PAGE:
Coastal Development and the KSDP 2020 Provisions

In the last three years various proposals for the development of upmarket real estate and elite recreational facilities along the Karachi waterfront have been floated. These include the DHA Waterfront Development Project along 14 kilometres of Clifton beach and waterfront in the DHA jurisdiction. The project also involves reclaiming 74.5 acres of land from the sea. Work on the DHA Waterfront Project has already begun. Sugarland City on 65,000 acres of land and an investment of US$ 68 billion involves real estate development on reclaimed land and along the beaches of Hawksbay, Sandspit, Manora and Cape Monze. Another project that has been floated is the Diamond Bar City on the Bundal and Buddo islands at the mouth of the Korangi Creek.

From all over Sindh citizens, academia, NGOs, community organisations from low and lower middle income areas, fishermen’s associations and schools have voiced their concerns regarding these projects. These concerns are related to ecology, environment, socio-economic, heritage and human rights related issues. However, these various lobbies do not have an agreed view on the future of the coastal areas. There are those who want the beaches to be left as they are and those that want development but in a manner that promotes a better socio-economic and physical environment. Then there are those who have not thought about it and those who oppose any government initiative on principle.

In the opinion of this writer, the beaches will be developed whether one likes it or not. The pressure of the real estate lobby, interests of global capital, the vision of the politicians as to what the city should be, will make sure of it. However, this development will be a disaster unless institutional arrangements are put in place to guarantee an aesthetically pleasing and environment friendly development based on principles of equity and justice. This can be achieved if the interests of the stakeholders of the coastal areas are protected and promoted in any future development.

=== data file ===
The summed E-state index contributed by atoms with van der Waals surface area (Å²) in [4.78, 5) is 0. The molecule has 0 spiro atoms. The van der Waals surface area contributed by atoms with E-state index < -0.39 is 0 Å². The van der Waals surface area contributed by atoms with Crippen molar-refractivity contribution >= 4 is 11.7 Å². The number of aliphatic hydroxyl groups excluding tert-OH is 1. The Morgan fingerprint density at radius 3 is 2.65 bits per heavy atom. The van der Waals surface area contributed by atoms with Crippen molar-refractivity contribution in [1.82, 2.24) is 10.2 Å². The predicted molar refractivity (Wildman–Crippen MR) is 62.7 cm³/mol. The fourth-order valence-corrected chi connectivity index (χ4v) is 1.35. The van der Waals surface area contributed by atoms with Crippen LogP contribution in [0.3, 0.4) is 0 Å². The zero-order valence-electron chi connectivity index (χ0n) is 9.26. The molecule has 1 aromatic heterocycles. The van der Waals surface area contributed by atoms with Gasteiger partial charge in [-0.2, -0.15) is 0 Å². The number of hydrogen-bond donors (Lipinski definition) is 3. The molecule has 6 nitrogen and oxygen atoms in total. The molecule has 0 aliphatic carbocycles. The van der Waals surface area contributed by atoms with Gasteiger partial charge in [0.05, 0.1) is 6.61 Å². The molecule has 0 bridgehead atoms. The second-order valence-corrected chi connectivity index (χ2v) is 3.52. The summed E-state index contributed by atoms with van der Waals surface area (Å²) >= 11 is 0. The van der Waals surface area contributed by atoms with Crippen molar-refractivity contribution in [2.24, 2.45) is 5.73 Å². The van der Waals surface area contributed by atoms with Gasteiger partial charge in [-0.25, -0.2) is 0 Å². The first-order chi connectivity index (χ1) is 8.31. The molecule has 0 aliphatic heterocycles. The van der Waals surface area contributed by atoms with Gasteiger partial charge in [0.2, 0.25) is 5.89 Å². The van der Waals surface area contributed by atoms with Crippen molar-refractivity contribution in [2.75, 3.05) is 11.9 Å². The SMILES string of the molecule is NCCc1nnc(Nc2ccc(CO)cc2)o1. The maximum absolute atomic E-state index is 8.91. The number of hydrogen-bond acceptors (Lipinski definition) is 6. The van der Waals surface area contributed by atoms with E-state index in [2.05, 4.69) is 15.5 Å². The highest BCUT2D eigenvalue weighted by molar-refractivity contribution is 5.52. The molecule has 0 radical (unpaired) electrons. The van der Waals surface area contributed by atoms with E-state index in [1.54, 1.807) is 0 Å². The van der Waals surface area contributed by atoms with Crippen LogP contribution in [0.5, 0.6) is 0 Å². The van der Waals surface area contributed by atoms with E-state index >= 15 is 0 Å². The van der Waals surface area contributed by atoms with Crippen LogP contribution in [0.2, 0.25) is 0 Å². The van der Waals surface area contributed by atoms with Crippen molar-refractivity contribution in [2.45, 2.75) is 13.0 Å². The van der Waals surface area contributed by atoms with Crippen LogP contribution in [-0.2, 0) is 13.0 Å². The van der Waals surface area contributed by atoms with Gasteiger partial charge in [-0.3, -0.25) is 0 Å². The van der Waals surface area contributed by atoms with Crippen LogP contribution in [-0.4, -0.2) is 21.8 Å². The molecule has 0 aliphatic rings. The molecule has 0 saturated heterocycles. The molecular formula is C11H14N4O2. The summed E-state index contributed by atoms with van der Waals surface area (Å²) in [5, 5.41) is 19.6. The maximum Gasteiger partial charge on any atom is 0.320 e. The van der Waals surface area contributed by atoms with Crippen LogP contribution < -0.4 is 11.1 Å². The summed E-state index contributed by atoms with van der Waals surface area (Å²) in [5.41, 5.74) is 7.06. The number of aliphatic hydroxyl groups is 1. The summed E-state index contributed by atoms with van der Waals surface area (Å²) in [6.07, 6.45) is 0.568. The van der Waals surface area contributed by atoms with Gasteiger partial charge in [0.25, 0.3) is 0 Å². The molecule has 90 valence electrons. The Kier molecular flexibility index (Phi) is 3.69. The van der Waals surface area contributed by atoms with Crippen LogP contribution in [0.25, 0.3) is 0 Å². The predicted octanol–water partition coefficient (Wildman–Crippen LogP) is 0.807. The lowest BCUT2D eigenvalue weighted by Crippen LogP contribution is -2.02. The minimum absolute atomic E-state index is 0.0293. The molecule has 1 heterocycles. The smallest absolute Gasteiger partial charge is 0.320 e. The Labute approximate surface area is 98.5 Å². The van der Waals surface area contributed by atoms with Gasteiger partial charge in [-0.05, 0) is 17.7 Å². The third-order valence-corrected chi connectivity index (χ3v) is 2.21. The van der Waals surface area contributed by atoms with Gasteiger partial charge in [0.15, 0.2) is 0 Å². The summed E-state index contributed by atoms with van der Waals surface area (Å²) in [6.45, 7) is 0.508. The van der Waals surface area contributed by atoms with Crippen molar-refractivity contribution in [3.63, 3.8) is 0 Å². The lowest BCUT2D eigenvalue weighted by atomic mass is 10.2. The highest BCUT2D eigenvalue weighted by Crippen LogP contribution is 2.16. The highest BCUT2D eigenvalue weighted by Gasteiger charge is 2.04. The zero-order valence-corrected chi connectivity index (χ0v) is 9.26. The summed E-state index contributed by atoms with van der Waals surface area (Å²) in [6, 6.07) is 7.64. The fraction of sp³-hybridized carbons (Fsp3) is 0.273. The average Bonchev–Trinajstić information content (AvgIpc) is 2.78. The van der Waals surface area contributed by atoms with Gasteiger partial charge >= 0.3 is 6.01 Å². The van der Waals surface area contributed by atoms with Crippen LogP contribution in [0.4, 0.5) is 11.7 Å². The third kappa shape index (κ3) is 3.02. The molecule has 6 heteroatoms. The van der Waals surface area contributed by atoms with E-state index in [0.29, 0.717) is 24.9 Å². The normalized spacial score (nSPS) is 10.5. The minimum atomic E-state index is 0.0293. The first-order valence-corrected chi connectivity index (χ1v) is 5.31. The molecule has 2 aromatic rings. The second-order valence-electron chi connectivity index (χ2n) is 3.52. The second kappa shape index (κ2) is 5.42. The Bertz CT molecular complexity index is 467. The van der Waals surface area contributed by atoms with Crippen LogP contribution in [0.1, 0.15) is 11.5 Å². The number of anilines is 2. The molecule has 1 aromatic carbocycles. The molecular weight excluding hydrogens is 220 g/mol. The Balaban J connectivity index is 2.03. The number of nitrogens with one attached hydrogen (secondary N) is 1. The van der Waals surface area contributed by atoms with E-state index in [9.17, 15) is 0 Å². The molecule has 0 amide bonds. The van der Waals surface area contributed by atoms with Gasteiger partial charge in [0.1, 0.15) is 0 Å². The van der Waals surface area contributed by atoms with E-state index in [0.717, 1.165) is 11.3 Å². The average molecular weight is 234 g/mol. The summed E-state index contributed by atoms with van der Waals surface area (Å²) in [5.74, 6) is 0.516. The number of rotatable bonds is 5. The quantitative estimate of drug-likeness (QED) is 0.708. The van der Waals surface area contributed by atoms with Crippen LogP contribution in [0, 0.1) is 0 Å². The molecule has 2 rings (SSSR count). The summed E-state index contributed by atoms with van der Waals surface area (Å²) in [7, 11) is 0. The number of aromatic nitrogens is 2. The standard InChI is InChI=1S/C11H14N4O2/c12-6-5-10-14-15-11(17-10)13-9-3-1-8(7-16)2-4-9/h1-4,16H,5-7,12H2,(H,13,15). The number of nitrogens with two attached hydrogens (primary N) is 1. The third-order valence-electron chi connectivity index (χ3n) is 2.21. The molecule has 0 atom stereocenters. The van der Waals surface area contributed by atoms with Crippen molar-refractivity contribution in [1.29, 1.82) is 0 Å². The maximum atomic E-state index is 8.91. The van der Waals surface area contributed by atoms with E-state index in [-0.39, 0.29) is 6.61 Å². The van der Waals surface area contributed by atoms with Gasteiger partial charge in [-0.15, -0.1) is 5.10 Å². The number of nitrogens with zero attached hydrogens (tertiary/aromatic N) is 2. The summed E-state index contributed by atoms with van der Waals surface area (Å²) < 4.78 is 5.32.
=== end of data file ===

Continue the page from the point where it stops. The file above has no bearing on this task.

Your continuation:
The first and most important stakeholder is the flora and fauna of the region. The livelihood of the fishing communities and the fishing industry as a whole, depend on it. It has already been devastated by reclamation from the sea and of mangrove marshes and mud flats. It desperately needs to be protected for no city that destroys the ecology of the region it is situated in is sustainable. The South Asian Tsunami has given ample proof of this and so has the flooding of Karachi much of which is the result of reclamation from mangrove marshes, creeks and natural drainage channels for elite real estate.

The second most important stakeholder are the fishing communities whose history of over 5,000 years is recorded by archaeology and whose earliest written folklore dates back to the 11th century. The livelihood of these communities depends on the flora and fauna of the coastal area and its creeks. DHA development projects along Gizri Creek have already deprived them of their traditional sources of livelihood and related facilities. The Sugarland and Diamond Bar projects as they have been conceived will impoverish and evict them from their villages and fishing areas.

The third interest group are people from all over Pakistan who visit the beaches of Karachi and the services sector that serves them (such as hawkers, camel and horse owners, performers, palmists, sea shell sellers). The beaches are the only multi-class, multi-ethnic public spaces left in a recreation and entertainment starved Karachi. Many hundred thousand men, women and children visit them every week and the number is increasing. The real estate projects as they are structured will deprive the people of Karachi and visitors to the city of most of this public space. The fourth interest group are the land owning individuals, village communities and agencies, many of whom do not wish to be a part of these projects.